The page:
Age, Infirmity Cited in Bid to Block Execution
Saturday, January 14, 2006
SAN FRANCISCO, Jan. 13 -- California's oldest death row inmate -- who is 75, legally blind and nearly deaf -- is asking the Supreme Court to do something it has never done before: block an execution because of the condemned man's advanced age and infirmity.
Clarence Ray Allen's attorneys contend that executing a feeble old man amounts to cruel and unusual punishment, which is banned by the Constitution.
Gov. Arnold Schwarzenegger (R) denied Allen clemency on Friday. Barring a last-minute reprieve from the courts, the governor's decision means Allen will become the second-oldest person put to death since the Supreme Court allowed the resumption of capital punishment in 1976. He is set to die by injection on Tuesday for ordering three slayings while behind bars for another murder.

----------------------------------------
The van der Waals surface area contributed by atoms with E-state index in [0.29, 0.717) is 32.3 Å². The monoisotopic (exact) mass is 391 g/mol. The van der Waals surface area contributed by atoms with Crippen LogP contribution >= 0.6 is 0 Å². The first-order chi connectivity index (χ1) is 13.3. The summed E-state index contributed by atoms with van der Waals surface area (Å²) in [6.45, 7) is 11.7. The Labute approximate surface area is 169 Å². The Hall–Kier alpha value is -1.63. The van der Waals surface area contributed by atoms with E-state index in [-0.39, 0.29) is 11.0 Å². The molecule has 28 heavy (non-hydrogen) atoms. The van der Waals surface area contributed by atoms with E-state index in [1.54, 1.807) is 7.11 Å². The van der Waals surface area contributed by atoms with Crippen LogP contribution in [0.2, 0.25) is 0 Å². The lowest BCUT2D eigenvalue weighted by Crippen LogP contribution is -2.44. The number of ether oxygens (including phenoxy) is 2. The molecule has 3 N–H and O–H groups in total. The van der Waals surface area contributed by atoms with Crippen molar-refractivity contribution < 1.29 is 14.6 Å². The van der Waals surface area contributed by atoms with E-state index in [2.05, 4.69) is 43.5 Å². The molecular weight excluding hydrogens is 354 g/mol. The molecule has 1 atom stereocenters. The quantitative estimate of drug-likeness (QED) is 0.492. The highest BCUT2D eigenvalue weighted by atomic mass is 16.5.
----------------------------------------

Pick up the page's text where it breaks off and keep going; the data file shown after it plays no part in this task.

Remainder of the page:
Allen, who will turn 76 on the eve of his execution, has been on death row for more than 23 years. He uses a wheelchair and was resuscitated last year after a heart attack at San Quentin Prison.
"The spectacle of Mr. Allen being wheeled into the death chamber, unable to walk and unable to see those who have come to witness his execution, violates all standards of decency and would amount to nothing more than the purposeless and needless imposition of pain and suffering prohibited by the Eighth Amendment," said Annette Carnegie, one of Allen's attorneys.
Schwarzenegger said Allen's age and health do not matter, noting that he committed his crimes at the age of 50. "His conduct did not result from youth or inexperience, but instead resulted from the hardened and calculating decisions of a mature man," the governor said.